Photo: Wikimedia Commons
Jim Cortez and Greg Kendra think they’ve found a way to end Major League Baseball’s broken bat epidemic: frozen bats.The Wall Street Journal explains that Cortez and Kendra’s have designed a process where bats are cryogenically frozen at -310 degrees. Once the bats warm back up to room temperature, they are supposedly 26% stronger than regular bats.
The businessmen have yet to hear back from MLB about their request to get the bats certified by the league.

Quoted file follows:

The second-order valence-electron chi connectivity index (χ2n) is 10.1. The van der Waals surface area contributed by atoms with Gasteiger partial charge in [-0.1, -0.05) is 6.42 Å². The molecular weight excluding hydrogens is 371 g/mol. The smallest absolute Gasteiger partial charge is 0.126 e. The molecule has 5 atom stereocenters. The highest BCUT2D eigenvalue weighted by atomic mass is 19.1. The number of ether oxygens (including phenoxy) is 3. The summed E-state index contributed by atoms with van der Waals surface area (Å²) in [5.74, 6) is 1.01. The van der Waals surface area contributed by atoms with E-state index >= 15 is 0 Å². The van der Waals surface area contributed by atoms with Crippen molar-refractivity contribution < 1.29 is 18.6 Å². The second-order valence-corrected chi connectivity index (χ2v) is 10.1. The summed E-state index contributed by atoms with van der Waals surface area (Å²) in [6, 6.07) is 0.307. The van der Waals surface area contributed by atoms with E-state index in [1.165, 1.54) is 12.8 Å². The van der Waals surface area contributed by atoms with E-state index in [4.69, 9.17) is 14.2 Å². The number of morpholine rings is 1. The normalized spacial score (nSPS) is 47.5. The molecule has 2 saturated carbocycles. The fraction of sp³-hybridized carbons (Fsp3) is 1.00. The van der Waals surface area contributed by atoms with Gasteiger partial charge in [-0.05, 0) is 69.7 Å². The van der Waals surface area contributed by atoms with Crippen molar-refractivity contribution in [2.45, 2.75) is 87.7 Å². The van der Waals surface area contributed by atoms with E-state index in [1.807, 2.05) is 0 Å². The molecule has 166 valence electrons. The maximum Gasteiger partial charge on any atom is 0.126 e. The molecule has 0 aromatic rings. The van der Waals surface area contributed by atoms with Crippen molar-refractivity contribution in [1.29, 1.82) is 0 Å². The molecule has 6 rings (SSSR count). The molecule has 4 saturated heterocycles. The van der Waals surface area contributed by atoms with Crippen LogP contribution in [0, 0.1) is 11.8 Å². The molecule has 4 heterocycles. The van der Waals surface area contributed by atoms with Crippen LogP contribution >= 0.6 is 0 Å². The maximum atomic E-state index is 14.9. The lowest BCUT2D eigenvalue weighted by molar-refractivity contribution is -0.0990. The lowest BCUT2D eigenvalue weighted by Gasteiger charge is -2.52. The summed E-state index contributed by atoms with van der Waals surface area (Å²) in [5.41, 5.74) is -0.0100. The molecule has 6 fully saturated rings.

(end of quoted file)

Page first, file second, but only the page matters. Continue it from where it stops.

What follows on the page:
Dave Kretschmann of the U.S. Forest Service told the Journal that the increased frequency of broken bats was caused, “by the advent of maple bats over traditional ash, and the changing geometry of bats.”
Kretshmann, who was part of a 2008 study about broken bats, declined comment about the effects of cryogenically freezing baseball bats.
Currently, the words “cryogenic” and “baseball” are synonymous with Ted Williams — the Red Sox legend who had his head cryogenically frozen when he died in 2002.
But maybe Cortez and Kendra’s process will change that.
NOW WATCH: Briefing videos
Business Insider Emails & Alerts
Site highlights each day to your inbox.